The division of companies -as opposed to its merging- consists in the breaking up of economic forces, by separating the social heritage into two or more portions, in order to deliver each of them to other company or companies. The main purpose of the division is the decentralization of activities because, after the division, each portion will be recognised autonomous legal personality and business structure.
There are different types of divisions recognized in the Spanish Legal System by which a company can split up, resulting in the universal transfer of all or part of its social heritage by means of a single act. This structural change aims to adapt the internal structure of a company to the changing, complex and uncertain socio-economic context, for better development of its corporate purpose.
How can a company participate in a process of division?
Any legal entity interested in participating in a process of division shall fulfil the following requirements:
1. It must be a commercial entity, regarding either its corporate purpose’s nature or its corporate form (corporation, limited-liability company, limited partnership, partnership limited by shares, general partnership and grouping of economic Interests).
2. Those entities must be registered in the Commercial Registry.
3. The shares and contributions to the company must be fully paid-in.
It means that any capital calls shall be wholly paid up before the general meeting at which the spin-off agreement is achieved.
Which is the classification of division processes?
Three different types of division processes shall be distinguished:
A) TOTAL DIVISON
Through this type of division, a company is dissolved without being liquidated, and its social heritage is divided into two or more portions. Thus, those portions are transferred by means of universal succession to the receiving or beneficiary companies –which can be newly created or pre-existing-, resulting in its capital increase. Finally, the shareholders of the dissolved company shall take on this status in the beneficiary company whereby they received holdings.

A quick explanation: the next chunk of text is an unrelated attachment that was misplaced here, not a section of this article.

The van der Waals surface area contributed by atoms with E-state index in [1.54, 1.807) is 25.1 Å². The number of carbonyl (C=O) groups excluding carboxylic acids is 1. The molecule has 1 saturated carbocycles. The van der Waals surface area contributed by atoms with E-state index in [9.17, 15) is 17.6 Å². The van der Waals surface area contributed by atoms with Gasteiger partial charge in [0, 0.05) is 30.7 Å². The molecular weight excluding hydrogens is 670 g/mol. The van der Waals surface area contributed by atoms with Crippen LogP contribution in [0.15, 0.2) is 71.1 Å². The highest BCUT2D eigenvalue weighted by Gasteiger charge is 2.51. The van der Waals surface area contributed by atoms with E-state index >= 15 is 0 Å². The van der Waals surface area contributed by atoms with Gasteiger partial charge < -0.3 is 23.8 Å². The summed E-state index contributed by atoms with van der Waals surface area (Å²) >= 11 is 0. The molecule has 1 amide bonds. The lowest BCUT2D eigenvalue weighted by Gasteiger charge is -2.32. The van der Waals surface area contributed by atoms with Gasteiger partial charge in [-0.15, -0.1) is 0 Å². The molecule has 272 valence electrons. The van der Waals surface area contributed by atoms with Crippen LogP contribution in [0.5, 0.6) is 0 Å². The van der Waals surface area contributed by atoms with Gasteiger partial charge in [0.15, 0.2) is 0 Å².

B) PARTIAL DIVISION
Consists on the transfer through universal succession of one or more portions of the heritage of a company –each of them forming an economic unit– to the beneficiary companies, with no dissolution of the former company, but reducing its capital. The shareholders of the dividing company shall take on social quotas of beneficiary companies, in proportion to their respective contributions in the original company.
Having said that, it should be addressed the issue of defining the concept of economic unit. The discussion about this concept has never been judgement free, but central case-law and legal writings advocate for the definition established in the Council Directive 90/434/EEC of 23 July 1990 on the common system of taxation applicable to mergers, divisions, transfers of assets and exchanges of shares concerning companies of different Member States. Thus, the Council Directive states that should be understood as “economic unit” a branch of activity which is transferred as a unity, and it is therefore assumed that not only assets are transferred, but also liabilities.
This process consists on transferring by universal succession one or more portions of the heritage of a company -each of them forming an economic unit– to one or more segregated companies. As it happens in partial division, there is no dissolution of the former company. Nevertheless, as an exchange for its contribution, the segregated companies (not the shareholders) are the ones acquiring the participating quotas of the beneficiary companies.
Finally, from the point of view of the beneficiary companies –new or existing-, we can also distinguish between three types:
A) Establishment of a new company.
B) Absorption of the heritage by an existing company, which shall increase its share capital.
C) Mixed: a portion of the heritage will be transferred to one or more newly created companies, whereas the other portion will be delivered to a pre-existing one.